Torment

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Jordan Barker’s Torment probably wont be as tormenting as you’d like it to be, but its still worth a look if you’re a fan of home invasion narratives. Newly weds Sarah and Cory Morgan (Katharine Isabelle and Robin Dunne) travel to their country home to put the past behind them and start a new family, with them is Cory’s 7 year old son Liam who is still dealing with his mother’s death the year before. When the family arrive, evidence of squatters begins a night of violence and abduction.

Torment borrows a lot of narrative techniques from some of the best horror films of the past decade, (The Strangers, Sinister) but never really forms its own world or characters. A middling set of stakes and too few spooks keep the film from really demanding our attention or imposing some kind of memorable experience. It doesn’t help that Adam Wingard’s You’re Next has essentially given the home invasion sub-genre a kind of spring clean, showing how dynamic, enjoyable, and terrifying a film can be when properly balanced. Comparisons are unfortunately against Torment, which is a shame because there are some great elements here.

Starting with the obvious, Liam’s teddy bears, once decapitated, produce some startlingly eerie old-school masks which never quite lose their creepiness. Which is important because once Mr Mouse starts talking any terror, you might have felt, will be drained away via poor dialogue drawled in a strange Bane impression. Silence, perhaps, would have been golden. Similarly the sound tracking reaches a crescendo far too soon in the film’s prologue, undermining the tension and leaving the viewer a bit bewildered in the face of the opening credits. Thankfully the music finds its footing later on, helping keep the pace up in the more action-based second half of the film, and proving especially great in a gruelling suffocation sequence.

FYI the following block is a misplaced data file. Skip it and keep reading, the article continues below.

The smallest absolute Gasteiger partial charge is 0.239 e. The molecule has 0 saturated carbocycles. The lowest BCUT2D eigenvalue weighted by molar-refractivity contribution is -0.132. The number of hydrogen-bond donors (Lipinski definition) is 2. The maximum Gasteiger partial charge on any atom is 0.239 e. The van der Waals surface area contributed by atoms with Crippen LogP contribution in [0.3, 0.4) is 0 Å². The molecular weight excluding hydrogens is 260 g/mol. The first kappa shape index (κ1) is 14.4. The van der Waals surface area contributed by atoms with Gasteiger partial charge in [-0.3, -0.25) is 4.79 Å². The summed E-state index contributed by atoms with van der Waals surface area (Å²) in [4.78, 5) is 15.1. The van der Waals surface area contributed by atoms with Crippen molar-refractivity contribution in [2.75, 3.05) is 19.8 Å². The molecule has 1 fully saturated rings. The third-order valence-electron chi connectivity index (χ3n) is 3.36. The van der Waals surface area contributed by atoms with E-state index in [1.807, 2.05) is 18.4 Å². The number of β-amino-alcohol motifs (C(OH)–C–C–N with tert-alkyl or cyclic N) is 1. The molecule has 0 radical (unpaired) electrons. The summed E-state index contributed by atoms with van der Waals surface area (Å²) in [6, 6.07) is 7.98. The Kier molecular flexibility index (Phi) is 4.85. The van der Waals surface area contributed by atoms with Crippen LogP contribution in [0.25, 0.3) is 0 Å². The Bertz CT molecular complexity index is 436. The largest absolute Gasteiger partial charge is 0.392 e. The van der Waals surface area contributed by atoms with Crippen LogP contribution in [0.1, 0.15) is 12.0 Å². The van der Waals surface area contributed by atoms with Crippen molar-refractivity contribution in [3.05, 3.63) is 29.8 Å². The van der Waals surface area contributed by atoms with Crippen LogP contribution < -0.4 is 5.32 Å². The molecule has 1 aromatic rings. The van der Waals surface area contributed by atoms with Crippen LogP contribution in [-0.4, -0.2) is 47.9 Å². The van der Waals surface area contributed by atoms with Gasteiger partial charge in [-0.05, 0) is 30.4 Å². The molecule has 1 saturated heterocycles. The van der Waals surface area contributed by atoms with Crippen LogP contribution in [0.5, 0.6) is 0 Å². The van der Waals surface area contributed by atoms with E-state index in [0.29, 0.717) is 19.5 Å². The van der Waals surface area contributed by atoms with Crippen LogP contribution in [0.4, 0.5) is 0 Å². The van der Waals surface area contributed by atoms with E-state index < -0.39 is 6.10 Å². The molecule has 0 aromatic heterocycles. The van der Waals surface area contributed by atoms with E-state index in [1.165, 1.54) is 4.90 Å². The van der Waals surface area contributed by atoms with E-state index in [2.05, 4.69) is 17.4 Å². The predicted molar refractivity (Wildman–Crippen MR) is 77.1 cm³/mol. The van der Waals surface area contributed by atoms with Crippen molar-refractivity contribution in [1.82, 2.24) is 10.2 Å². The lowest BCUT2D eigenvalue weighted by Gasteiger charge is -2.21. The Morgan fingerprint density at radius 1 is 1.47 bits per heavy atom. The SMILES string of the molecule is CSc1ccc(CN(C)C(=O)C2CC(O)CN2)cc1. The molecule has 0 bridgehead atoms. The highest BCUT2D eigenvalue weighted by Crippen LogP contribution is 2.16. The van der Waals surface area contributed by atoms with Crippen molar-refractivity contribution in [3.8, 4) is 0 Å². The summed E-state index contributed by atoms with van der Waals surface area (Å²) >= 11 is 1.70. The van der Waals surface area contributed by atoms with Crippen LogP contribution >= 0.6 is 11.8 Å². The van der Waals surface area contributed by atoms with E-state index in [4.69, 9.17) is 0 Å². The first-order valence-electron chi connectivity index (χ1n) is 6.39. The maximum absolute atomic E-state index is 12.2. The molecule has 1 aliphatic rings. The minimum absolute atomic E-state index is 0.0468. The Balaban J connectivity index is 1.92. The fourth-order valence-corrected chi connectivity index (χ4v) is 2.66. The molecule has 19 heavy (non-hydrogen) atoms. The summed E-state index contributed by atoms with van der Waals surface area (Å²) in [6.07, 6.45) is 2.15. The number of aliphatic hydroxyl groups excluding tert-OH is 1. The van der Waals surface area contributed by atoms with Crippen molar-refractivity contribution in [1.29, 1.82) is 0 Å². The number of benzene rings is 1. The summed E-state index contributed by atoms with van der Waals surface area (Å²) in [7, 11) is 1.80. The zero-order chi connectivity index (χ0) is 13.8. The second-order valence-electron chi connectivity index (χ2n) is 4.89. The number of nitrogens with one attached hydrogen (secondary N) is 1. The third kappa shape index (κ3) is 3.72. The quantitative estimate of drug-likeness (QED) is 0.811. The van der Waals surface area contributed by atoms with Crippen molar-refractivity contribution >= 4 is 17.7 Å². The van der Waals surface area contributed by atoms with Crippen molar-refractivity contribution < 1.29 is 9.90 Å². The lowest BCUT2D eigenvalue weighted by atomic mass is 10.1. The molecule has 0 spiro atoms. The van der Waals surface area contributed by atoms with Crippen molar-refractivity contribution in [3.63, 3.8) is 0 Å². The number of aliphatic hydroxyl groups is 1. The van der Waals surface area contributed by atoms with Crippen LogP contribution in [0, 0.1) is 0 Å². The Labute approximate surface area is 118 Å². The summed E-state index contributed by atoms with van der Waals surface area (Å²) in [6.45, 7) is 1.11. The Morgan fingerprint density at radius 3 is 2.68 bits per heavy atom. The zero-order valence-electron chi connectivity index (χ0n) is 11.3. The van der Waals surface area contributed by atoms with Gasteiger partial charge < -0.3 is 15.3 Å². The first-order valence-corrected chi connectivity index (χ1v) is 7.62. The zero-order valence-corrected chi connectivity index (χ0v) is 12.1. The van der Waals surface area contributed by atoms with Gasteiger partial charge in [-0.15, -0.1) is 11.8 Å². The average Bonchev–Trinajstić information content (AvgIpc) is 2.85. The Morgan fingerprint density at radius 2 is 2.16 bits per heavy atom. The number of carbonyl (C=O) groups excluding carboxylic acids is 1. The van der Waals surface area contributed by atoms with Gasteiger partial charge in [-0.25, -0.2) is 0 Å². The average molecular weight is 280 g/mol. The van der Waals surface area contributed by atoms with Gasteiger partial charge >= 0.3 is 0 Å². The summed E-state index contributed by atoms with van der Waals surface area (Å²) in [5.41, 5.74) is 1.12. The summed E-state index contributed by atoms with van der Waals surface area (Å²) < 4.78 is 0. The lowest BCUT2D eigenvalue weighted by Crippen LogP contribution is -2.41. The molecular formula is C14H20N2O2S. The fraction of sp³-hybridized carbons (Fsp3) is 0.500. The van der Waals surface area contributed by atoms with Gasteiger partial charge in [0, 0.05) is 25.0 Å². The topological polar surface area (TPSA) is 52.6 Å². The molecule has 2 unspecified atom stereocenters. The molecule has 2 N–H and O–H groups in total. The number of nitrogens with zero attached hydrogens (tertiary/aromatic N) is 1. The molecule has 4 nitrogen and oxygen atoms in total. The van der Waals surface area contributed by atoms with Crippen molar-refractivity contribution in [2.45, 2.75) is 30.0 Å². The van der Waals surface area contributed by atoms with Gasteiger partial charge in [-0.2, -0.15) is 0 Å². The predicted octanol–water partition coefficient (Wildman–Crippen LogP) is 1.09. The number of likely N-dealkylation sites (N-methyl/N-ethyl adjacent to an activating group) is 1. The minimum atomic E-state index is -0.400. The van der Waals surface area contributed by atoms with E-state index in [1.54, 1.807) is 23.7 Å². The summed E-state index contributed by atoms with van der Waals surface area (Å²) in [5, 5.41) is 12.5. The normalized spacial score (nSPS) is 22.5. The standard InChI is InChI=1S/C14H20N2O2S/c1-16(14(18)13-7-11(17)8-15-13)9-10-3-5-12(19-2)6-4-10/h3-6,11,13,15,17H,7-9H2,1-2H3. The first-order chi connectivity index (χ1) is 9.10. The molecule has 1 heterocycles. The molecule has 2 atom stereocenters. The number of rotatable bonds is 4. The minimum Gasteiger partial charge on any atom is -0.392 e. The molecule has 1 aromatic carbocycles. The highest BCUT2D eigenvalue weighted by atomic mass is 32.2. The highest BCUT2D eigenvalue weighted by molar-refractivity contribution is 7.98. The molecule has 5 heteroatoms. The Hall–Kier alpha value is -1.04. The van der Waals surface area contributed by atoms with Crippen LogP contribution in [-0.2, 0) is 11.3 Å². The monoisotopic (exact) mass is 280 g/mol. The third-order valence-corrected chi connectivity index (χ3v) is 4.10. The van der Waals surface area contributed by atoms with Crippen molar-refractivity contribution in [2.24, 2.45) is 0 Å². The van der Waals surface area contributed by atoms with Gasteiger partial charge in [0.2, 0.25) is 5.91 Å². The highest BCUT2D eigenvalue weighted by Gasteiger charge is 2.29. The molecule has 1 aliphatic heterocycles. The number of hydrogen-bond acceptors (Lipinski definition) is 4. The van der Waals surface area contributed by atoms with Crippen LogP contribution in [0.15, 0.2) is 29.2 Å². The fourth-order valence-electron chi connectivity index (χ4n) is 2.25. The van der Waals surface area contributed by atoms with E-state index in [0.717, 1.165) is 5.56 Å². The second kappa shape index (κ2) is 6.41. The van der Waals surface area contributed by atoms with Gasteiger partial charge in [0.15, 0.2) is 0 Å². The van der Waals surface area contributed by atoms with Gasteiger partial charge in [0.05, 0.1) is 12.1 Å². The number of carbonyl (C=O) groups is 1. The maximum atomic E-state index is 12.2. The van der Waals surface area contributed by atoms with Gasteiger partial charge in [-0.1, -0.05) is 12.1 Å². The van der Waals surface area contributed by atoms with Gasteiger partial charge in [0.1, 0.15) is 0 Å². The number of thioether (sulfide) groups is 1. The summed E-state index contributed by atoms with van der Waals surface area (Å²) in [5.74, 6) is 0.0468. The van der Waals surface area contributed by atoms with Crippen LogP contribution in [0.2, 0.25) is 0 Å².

Isabelle looks like she’s having the best time being terrified, but she’s hardly flaunting the degree of skill she paraded in American Mary. Stephen McHattie ( Lance Henriksen: Mark 2, or is Lance Henriksen a Mark 2 McHattie? ) pops up for literally 2 scenes then gets blown up so yeh, no cool old guys to save the day here. Add Dunne’s pretty uneventful inclusion and the casting becomes a bit lacklustre.

Barker clearly has some great ideas on how to shoot basic manoeuvres which could otherwise have looked dull. Playing with the focus whenever one of the assailants enters a room works well as a means of obscuring, as does fading the gruesome family in and out of shots throughout the house. Barker keeps the camera roomy around his subjects to hint that – at any second – another character could appear. The general effect is to transform his human threat into a near-supernatural omnipresence we never quite get a handle on. Of course all this is somewhat ruined by the dopey revelations that come later.

Dodgy dialogue and a meandering sense of panic eventually bog Torment down in its own lack of creativity, however there’s successful suspense and a few nifty set-pieces to maintain your attention for a fun and forgettable night of home defence.

2.5/5

SCOTT CLARK

Dir. Jordan Barker

Stars. Katharine Isabelle, Robin Dunne, Peter DaCunha, Stephen McHattie, Noah Danby, Amy Forsyth

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